An unexpected illness or injury can quickly plunge you into debt. A visit to the emergency room can cost you thousands of dollars. Medical costs are constantly rising. Even with health insurance, you may be stuck paying a steep deductible.
Medical bills are the leading cause of bankruptcies in the United States, according to a study by the American Journal of Medicine. Even more alarming, 80% of those who filed bankruptcy due to medical debt actually had health insurance and their debt was low ($18,000) compared to those who filed but didn’t have health insurance ($27,000). Needless to say, medical debt is a serious issue in the United States. Medical bills are quite serious and can cripple your finances. Hopefully, you can deal with your medical debt before it pushes you to bankruptcy.
Make sure you have a bill, not just an explanation of benefits.
Read through the mail to make sure you actually have a balance due. Sometimes the health insurance company sends an explanation of benefits to explain what’s been paid on your behalf. The EOB can actually give you a heads up to medical bills that are on their way. If the EOB shows the insurance company only paid part of the claim, you can expect the doctor’s office to send a bill soon.
Verify the item isn’t covered by insurance.
Medical billing is complex and mistakes often occur. Make sure your doctor’s office or hospital billed your insurance company for the right services and follow up with the insurance company to figure out why the bill was not paid. Asking for debt validation and verification is important in clearing up mistakes and can save you thousands of dollars.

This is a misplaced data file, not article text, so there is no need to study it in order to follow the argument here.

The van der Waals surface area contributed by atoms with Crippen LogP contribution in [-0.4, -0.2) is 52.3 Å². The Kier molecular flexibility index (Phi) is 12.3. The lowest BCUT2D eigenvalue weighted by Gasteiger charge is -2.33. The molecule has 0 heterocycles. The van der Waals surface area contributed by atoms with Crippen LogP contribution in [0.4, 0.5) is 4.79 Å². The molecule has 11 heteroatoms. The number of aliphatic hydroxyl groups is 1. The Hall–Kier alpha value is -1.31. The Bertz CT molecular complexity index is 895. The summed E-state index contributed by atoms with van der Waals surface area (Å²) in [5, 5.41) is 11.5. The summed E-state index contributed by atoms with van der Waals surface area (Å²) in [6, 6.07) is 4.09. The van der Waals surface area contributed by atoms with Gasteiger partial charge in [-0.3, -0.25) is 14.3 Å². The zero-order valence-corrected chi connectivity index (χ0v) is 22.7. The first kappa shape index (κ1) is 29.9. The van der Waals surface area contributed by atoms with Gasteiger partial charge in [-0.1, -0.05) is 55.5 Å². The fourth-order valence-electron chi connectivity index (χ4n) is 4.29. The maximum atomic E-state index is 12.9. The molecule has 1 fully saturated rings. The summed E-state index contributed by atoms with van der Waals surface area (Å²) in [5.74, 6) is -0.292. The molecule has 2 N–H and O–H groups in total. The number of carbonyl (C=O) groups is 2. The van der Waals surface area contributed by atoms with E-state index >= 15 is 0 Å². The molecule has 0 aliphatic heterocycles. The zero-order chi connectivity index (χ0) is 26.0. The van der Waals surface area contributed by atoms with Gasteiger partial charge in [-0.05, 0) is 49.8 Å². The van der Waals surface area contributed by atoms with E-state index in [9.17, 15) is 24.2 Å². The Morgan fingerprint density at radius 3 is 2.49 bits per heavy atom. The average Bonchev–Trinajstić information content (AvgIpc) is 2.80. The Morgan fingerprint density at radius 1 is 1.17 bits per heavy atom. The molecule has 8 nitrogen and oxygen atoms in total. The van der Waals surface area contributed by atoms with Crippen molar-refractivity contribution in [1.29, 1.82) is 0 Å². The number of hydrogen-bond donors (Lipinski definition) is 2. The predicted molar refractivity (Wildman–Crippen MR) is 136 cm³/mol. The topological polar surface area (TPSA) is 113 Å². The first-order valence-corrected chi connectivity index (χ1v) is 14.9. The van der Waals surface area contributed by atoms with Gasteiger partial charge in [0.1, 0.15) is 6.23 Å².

Make payment arrangements.
Be prompt in contacting your doctor’s office or hospital if you cannot pay your bill in full. Let them know that you plan to follow up your insurance company. The doctor’s office or hospital should know that you are not just ignoring the bill. If you are responsible for the balance, ask for a payment plan. Make sure you review your budget to figure out what you can afford. As with any other bill, make your payments on time each month. Otherwise, your account may be sent to a collection agency despite your previous payments.
Nursing Home Expenses.
Some nursing-home admission agreements include provisions that attempt to make caregivers or other third parties personally liable for payments for the resident’s care, the Consumer Financial Protection Bureau said in a new report examining facilities’ debt collection practices. Under federal law, nursing homes participating in Medicare and Medicaid can’t make such provisions a condition of admission or continued stay in the facility. Yet some nursing homes hire debt collectors to collect residents’ unpaid bills–which can range into the hundreds of thousands of dollars–from third parties based on these invalid provisions, regulators said.
The family members and friends subjected to these actions are often unaware of the law and don’t have the resources to respond to litigation, resulting in judgments against them. Some caregivers targeted for payments for a loved one’s care have had their wages garnished and even lost their homes, the CFPB said.
When debt collectors attempt to collect invalid debts and give information on those debts to credit bureaus, they may violate federal debt-collection and credit-reporting laws, the CFPB and Centers for Medicare and Medicaid Services warned in a joint letter to nursing homes and debt collectors Thursday.
If you are being abused by debt collectors concerning medical debt, please contact me for a free consultation.